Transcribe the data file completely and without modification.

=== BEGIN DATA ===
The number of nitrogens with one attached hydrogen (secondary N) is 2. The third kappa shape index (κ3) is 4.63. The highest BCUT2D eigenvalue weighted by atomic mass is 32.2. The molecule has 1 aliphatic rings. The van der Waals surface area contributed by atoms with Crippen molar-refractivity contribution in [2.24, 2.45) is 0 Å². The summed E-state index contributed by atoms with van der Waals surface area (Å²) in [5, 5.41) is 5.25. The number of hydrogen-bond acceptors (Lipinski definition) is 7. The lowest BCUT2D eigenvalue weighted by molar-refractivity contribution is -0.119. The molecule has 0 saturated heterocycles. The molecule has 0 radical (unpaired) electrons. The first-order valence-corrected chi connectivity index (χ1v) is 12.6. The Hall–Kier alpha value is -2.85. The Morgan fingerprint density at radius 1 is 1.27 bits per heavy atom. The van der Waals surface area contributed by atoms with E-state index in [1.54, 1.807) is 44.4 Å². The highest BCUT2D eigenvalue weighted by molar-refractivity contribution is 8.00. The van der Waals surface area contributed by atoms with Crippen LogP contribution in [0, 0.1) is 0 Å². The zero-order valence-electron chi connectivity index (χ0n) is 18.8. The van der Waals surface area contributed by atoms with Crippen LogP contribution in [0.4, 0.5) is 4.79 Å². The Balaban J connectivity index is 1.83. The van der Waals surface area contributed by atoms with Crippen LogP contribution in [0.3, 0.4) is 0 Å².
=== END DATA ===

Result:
The number of nitrogens with one attached hydrogen (secondary N) is 2. The third kappa shape index (κ3) is 4.63. The highest BCUT2D eigenvalue weighted by atomic mass is 32.2. The molecule has 1 aliphatic rings. The van der Waals surface area contributed by atoms with Crippen molar-refractivity contribution in [2.24, 2.45) is 0 Å². The summed E-state index contributed by atoms with van der Waals surface area (Å²) in [5, 5.41) is 5.25. The number of hydrogen-bond acceptors (Lipinski definition) is 7. The lowest BCUT2D eigenvalue weighted by molar-refractivity contribution is -0.119. The molecule has 0 saturated heterocycles. The molecule has 0 radical (unpaired) electrons. The first-order valence-corrected chi connectivity index (χ1v) is 12.6. The Hall–Kier alpha value is -2.85. The Morgan fingerprint density at radius 1 is 1.27 bits per heavy atom. The van der Waals surface area contributed by atoms with E-state index in [1.54, 1.807) is 44.4 Å². The highest BCUT2D eigenvalue weighted by molar-refractivity contribution is 8.00. The van der Waals surface area contributed by atoms with Crippen LogP contribution in [0, 0.1) is 0 Å². The zero-order valence-electron chi connectivity index (χ0n) is 18.8. The van der Waals surface area contributed by atoms with Crippen LogP contribution in [0.4, 0.5) is 4.79 Å². The Balaban J connectivity index is 1.83. The van der Waals surface area contributed by atoms with Crippen LogP contribution in [0.3, 0.4) is 0 Å².